July 16, 2008
If anyone knows how to introduce a new programming language, it's Sun Microsystems. The company's highly successful Java language, which was introduced in 1991, has become ubiquitous in network-centric and embedded computing. Today, there's a whole research team at Sun Labs devoted to programming languages, and the big project there in recent years has been the development of the Fortress programming language. The end game is to "do for Fortran what Java did for C."
Unlike Java though, Fortress is geared for HPC applications, with programmability as a major design goal. The language maintains a high level of abstraction for the developer, allowing the focus to be on the algorithm rather than the underlying hardware. And even though Fortress specifically targets high-end technical computing, it is also applicable to large-scale parallel applications of almost any type. "We were looking for a language that was good for multicore, for supercomputing, and for everything in between," explains Eric Allen, principal investigator of the programming languages research group at Sun Labs.
The project began in 2003 and was originally funded out of DARPA's High Productivity Computing System (HPCS) program. When Sun was dropped from HPCS in Phase III of the program, Sun Labs took over the Fortress R&D completely. But since Sun has made Fortress an open source project, the company has received a lot of outside help from universities and other researchers that have contributed to the design and implementation of the language. The University of Tokyo, the University of Virginia, and University of Aarhus in Denmark are all developing new Fortress libraries, while Rice University has been working on compiler optimizations.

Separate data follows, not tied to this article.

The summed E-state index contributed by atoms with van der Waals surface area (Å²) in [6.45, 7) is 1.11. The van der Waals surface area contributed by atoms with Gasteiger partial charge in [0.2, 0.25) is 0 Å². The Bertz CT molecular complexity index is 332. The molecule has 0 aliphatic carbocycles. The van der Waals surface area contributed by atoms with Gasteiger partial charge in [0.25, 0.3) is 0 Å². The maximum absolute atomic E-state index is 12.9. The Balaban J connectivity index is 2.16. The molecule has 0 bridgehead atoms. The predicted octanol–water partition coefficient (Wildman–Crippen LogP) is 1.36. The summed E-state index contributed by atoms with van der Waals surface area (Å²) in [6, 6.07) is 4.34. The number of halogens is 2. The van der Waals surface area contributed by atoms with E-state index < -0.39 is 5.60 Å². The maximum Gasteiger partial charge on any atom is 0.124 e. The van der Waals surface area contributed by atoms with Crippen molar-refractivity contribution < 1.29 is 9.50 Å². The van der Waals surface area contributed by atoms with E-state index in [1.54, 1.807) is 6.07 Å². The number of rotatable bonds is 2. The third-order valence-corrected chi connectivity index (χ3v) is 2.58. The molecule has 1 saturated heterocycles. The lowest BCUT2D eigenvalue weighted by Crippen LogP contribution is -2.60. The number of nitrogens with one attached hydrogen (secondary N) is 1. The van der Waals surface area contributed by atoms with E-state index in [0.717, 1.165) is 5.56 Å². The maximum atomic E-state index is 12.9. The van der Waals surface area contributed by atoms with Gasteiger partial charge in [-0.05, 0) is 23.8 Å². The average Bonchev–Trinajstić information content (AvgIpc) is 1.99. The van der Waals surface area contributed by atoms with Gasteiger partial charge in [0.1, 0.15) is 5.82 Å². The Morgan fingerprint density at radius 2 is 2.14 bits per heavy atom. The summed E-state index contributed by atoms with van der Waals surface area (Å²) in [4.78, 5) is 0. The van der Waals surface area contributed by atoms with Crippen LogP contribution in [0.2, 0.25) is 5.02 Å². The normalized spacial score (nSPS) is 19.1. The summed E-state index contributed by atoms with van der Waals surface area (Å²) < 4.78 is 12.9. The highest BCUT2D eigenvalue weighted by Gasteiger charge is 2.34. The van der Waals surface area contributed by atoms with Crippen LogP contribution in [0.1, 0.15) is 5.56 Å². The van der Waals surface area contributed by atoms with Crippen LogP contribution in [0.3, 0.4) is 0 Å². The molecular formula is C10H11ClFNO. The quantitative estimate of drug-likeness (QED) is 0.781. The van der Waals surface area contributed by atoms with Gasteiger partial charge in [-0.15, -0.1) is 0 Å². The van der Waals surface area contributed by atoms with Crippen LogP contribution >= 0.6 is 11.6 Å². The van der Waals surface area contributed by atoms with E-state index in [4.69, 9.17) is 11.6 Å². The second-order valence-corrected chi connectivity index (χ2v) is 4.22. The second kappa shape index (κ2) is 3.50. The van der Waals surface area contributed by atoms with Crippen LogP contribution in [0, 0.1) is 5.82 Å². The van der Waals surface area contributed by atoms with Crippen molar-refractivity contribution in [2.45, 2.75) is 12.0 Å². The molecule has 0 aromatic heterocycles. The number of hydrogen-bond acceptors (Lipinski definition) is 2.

Although the basic foundation is now fairly stable, the language specification is not written in stone. Version 1.0 of the compiler and runtime was launched in April of this year and represents a prototype for users who would like to kick the tires and offer some feedback. According to Allen, Sun is updating the spec as new features are added or current ones are refined and is incorporating the changes into the language as appropriate. The intention is to release new distributions every few months. Allen says a production version of the compiler is expected in 2010, or thereabouts.
The current prototype runs on top of a standard Java Virtual Machine (JVM), so just about anyone with a computer can give Fortress a whirl. Sun offers the latest distribution free on their Project Fortress site. For performance reasons, Allen expects that at some point more of the runtime will be statically compiled rather than interpreted, but right now the convenience of the JVM is enabling widespread experimentation. He says they've already received a lot of good suggestions, especially from the academic community.
Allen himself teaches a programming course using Fortress at UT Austin. According to him, the kids there are enthusiastic about writing code with it and are amazed at how concise Fortress programs are compared to other languages they've used.
The language itself supports both task and data parallelism. Most of the constructs assume concurrency unless the programmer explicitly specifies sequential execution. So parallel computation is automatically performed underneath the covers as a result of standard source code execution (assuming the underlying platform has more than a single core). For example, basic operations like for-loops are parallelized by default. Even computing arguments that are to be passed to a function are performed in parallel. "In fact, everywhere where we could possibly add parallelism into the language, we added it," says Allen.
The runtime implicitly farms out computations to the available processor cores using a fine-grained threading model. As cores becomes idle, the runtime will transparently steal work from overloaded parts of the system and move those computations to the unused cores. The language also provides for explicit threading under the control of the programmer. Atomic operations are executed using a transactional memory scheme instead of the old-style locks.